By Michael Winters, Bee staff writer – Wednesday 6/14/1995
Jurors added some small change Tuesday to the $1.1 million they had already awarded a couple who claimed the Zagaris real estate companies sold them a faulty house.
The $4,309 award represented a third of the assets of Shelter America Builders. Lawyers for the Zagaris companies had convinced a judge to restrict punitive damages to Shelter America alone.
Stanislaus County Superior Court Judge Charles V. Stone’s ruling left the assets of other companies intact and kept a lid on the punitive award, an amount above and beyond actual damages designed to teach a lesson.
Three weeks ago, the jury found <strong>Continental</strong> <strong>Metroplex</strong>, doing business as Shelter America, and Paul M. Zagaris Inc. liable for breach of contract and negligence. Jurors also found company officers Steven P. Zagaris liable for fraud and Jon P. Zagaris liable for breach of fiduciary duty in the sale of the west Modesto house.
They awarded homeowners Monica and Kenneth Marshall $1.1 million for damages and emotional distress.
Zagaris attorney Jack Provine asked the judge Tuesday to stay the award until the court can hear a motion for a new trial. Stone will rule on the stay later.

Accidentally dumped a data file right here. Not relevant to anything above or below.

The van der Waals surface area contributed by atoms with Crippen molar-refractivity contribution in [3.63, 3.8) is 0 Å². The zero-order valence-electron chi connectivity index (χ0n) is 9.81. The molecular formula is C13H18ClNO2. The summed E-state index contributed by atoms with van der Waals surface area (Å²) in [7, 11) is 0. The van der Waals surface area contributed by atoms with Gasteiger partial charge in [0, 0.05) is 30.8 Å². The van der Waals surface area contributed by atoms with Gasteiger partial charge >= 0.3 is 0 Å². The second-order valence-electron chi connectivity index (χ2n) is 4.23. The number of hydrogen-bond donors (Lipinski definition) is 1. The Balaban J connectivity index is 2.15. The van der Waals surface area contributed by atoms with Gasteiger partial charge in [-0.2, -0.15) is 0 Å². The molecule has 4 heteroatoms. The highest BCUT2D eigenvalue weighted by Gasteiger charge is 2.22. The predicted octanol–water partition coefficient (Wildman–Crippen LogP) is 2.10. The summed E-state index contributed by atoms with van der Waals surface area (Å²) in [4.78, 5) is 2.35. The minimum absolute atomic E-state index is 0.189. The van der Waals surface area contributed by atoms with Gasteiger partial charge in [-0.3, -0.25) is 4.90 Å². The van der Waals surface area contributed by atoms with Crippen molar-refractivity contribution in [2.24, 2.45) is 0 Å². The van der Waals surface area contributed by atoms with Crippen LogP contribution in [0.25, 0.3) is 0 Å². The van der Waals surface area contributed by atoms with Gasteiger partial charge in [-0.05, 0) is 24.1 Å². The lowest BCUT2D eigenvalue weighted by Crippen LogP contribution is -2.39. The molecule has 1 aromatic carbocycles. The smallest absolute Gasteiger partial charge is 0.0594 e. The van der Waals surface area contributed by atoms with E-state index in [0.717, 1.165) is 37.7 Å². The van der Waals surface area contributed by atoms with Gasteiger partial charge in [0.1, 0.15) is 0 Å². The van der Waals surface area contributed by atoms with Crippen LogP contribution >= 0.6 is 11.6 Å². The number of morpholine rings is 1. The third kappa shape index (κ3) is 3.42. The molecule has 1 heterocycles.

The Zagarises and their attorneys could not be reached for comment Tuesday after the hearing.
The hearing Tuesday came after Stone denied a separate motion Friday for a new trial. The defendants argued that jurors had overheard conversations in the hall that could have prejudiced their decision, that they had read and chatted during the trial and that the press was biased.
The court also denied the motion by the Marshalls to reopen the question of whose assets jurors could tap to award punitive damages. The Marshalls’ attorney, Edward Nevin, called it chicanery that the Zagarises had managed to shield all but one company from punitive damages.
But a defense attorney argued in court papers that the Zagarises were “scared to death about this case” and the chance that another massive award could cripple their companies.
Stone ruled that only Shelter America could face punitive damages. He ruled Tuesday that the company had validly transferred parcels of land in Riverbank and Los Banos to other companies and so was left with just $12,927.18 in net assets.
Defense attorney Alan Smith then asked the jury to leave even that amount untouched, insisting that the $1.1 million award is deterrent enough.
Nevin argued, on the contrary, that he would ask for another million dollars if he could get access to that much of the Zagaris assets. He urged the jury to show that “this kind of behavior will not be tolerated.”
At least four other cases are pending that involve alleged leaky roofs, weak flooring, crooked walls and other defects in the same Westridge subdivision, with buyers suing builders or vice versa.
The jurors Tuesday deliberated for just 20 minutes. Afterward, several of them congratulated the Marshalls. Juror Richard Rubi called the five-week trial an exhaustive lesson in the pitfalls of house buying.